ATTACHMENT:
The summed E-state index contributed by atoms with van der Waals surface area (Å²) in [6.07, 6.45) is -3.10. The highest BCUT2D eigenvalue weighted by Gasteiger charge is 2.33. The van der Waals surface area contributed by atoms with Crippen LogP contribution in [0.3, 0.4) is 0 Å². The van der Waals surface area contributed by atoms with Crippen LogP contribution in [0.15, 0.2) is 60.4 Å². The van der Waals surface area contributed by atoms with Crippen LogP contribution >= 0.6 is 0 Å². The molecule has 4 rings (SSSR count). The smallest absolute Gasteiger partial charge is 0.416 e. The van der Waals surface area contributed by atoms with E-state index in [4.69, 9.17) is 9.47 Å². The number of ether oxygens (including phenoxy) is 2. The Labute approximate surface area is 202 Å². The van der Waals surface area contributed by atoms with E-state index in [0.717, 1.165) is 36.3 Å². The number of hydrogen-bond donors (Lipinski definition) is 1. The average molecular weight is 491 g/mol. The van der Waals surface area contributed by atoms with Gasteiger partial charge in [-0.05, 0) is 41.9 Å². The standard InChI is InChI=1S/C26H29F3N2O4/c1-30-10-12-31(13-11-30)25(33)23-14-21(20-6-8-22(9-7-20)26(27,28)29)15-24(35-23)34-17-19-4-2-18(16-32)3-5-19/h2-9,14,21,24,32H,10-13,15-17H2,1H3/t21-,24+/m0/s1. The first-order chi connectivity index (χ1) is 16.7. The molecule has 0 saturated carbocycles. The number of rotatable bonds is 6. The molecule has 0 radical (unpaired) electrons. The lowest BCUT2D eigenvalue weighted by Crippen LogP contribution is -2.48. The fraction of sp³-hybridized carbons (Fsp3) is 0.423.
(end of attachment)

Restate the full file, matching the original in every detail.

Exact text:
The summed E-state index contributed by atoms with van der Waals surface area (Å²) in [6.07, 6.45) is -3.10. The highest BCUT2D eigenvalue weighted by Gasteiger charge is 2.33. The van der Waals surface area contributed by atoms with Crippen LogP contribution in [0.3, 0.4) is 0 Å². The van der Waals surface area contributed by atoms with Crippen LogP contribution in [0.15, 0.2) is 60.4 Å². The van der Waals surface area contributed by atoms with Crippen LogP contribution >= 0.6 is 0 Å². The molecule has 4 rings (SSSR count). The smallest absolute Gasteiger partial charge is 0.416 e. The van der Waals surface area contributed by atoms with E-state index in [4.69, 9.17) is 9.47 Å². The number of ether oxygens (including phenoxy) is 2. The Labute approximate surface area is 202 Å². The van der Waals surface area contributed by atoms with E-state index in [0.717, 1.165) is 36.3 Å². The number of hydrogen-bond donors (Lipinski definition) is 1. The average molecular weight is 491 g/mol. The van der Waals surface area contributed by atoms with Gasteiger partial charge in [-0.05, 0) is 41.9 Å². The standard InChI is InChI=1S/C26H29F3N2O4/c1-30-10-12-31(13-11-30)25(33)23-14-21(20-6-8-22(9-7-20)26(27,28)29)15-24(35-23)34-17-19-4-2-18(16-32)3-5-19/h2-9,14,21,24,32H,10-13,15-17H2,1H3/t21-,24+/m0/s1. The first-order chi connectivity index (χ1) is 16.7. The molecule has 0 saturated carbocycles. The number of rotatable bonds is 6. The molecule has 0 radical (unpaired) electrons. The lowest BCUT2D eigenvalue weighted by Crippen LogP contribution is -2.48. The fraction of sp³-hybridized carbons (Fsp3) is 0.423.